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Stretching dichroic glass on fused stones


Hi, I have found your site a while ago and am on your e-mail list
(thank goodness) for postings. It has been wonderful. I do have a
slight problem though. I had been using my daughters great computer
and she has brought it back to school with her. I am now back to my
old thing that basically only gets e-mail - it takes forever to get
on the web and most times I do not have success. Would you mind
posting my question onto the site since I cannot. I am glad that I
will be able to get responses from my e-mail though. Thanks in
advance. L

I am a glass fuser specializing in dichroic glass. I had been
having some success trying to get a very sheer appearance to some of
my glass - I fused onto a dark glass background. Depending on what
sheet I use it sometimes works , but many times I end up with the
glass not being transparent and looking exactly the same as when I
placed it on the other pieces. I read an article recently about
using a torch to stretch the dichroic glass over already fused stones
in order to achieve a very vieled look to that piece of glass. ( I
tried contacting the author had no success). As I do set my work in
silver I used an acetyline torch and was wondering if I could try it
with that. I am somewhat afraid though of the glass shattering on me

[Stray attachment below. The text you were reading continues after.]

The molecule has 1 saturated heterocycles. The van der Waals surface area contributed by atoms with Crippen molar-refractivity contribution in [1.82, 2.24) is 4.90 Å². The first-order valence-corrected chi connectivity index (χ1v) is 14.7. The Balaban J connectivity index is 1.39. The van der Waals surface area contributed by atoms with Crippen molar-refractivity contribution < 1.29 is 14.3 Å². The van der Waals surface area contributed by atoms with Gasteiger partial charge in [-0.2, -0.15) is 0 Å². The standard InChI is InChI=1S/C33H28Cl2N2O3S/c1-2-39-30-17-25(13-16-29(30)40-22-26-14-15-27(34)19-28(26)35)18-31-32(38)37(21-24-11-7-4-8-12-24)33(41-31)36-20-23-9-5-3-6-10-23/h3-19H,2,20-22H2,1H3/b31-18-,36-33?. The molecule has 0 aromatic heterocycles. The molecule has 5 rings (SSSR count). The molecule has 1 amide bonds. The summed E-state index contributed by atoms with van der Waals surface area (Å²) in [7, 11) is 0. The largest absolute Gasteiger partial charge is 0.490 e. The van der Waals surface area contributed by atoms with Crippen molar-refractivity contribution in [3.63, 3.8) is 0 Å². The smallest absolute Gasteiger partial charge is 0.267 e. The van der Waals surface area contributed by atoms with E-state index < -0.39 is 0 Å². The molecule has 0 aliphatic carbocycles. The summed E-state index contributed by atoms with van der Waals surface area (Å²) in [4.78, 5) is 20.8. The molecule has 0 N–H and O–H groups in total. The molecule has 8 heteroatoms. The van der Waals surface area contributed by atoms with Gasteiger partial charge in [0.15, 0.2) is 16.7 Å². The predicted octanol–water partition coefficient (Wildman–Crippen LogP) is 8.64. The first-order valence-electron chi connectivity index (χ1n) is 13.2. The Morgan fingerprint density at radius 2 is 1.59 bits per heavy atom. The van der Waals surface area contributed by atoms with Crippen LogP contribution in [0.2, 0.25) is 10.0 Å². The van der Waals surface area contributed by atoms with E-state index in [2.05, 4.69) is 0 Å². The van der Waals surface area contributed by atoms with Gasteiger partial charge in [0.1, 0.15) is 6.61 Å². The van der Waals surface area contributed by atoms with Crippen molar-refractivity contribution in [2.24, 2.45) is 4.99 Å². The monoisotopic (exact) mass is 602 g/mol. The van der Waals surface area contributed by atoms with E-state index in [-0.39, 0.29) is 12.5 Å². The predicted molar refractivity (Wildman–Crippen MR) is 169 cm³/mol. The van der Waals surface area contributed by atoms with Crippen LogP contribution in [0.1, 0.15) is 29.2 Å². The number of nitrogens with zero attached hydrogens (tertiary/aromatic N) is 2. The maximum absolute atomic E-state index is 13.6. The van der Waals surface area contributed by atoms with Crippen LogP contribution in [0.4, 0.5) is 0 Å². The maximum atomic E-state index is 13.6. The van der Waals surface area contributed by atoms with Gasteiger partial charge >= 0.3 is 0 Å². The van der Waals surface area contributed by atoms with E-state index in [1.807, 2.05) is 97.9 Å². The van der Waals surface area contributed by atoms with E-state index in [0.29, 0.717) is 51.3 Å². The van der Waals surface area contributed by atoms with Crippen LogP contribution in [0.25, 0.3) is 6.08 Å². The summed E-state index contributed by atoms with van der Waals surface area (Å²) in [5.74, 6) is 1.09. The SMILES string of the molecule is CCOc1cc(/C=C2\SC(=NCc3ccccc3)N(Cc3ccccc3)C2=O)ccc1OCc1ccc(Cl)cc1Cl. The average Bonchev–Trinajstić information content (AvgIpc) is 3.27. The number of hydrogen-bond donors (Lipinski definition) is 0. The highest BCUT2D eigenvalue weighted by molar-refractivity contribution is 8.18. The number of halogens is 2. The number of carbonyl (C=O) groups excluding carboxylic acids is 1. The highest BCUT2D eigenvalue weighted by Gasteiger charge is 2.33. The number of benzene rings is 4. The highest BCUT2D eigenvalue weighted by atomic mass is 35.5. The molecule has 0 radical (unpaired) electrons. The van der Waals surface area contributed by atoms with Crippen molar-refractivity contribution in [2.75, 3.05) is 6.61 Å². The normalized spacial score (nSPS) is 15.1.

when I torch it ( either the stone or the glass piece). I am not
sure how I would attempt this. Is this the only way to achieve this
type of result? Any suggestions? Thanks, Elle


Elle, I teach glass fusing as one of the techniques in my jewelry
program and my students in their ‘student ways’ discovered that over
firing would stretch the dichroic especially the opaque types. You
can’t control how it stretches,but you you might want to try.They
weren’t paying close attention to the kiln and I think they were a
couple of hundred degrees over the 1500. Sue


Elle, what do you mean when you refer to “fused stones”? Perhaps in
the article the stones were simply being used as a form to stretch the
glass over. I don’t think you would have much luck actually fusing
glass to stones. Even if you were able to heat the glass very slowly
with the torch so as not to thermal shock it, you would still have to
anneal the piece on the cool-down. But the bigger problem would be
compatability between the glass and the stone. The COE’s would be so
different that you would have cracks, if not right away then surely at
some point.

Rene Roberts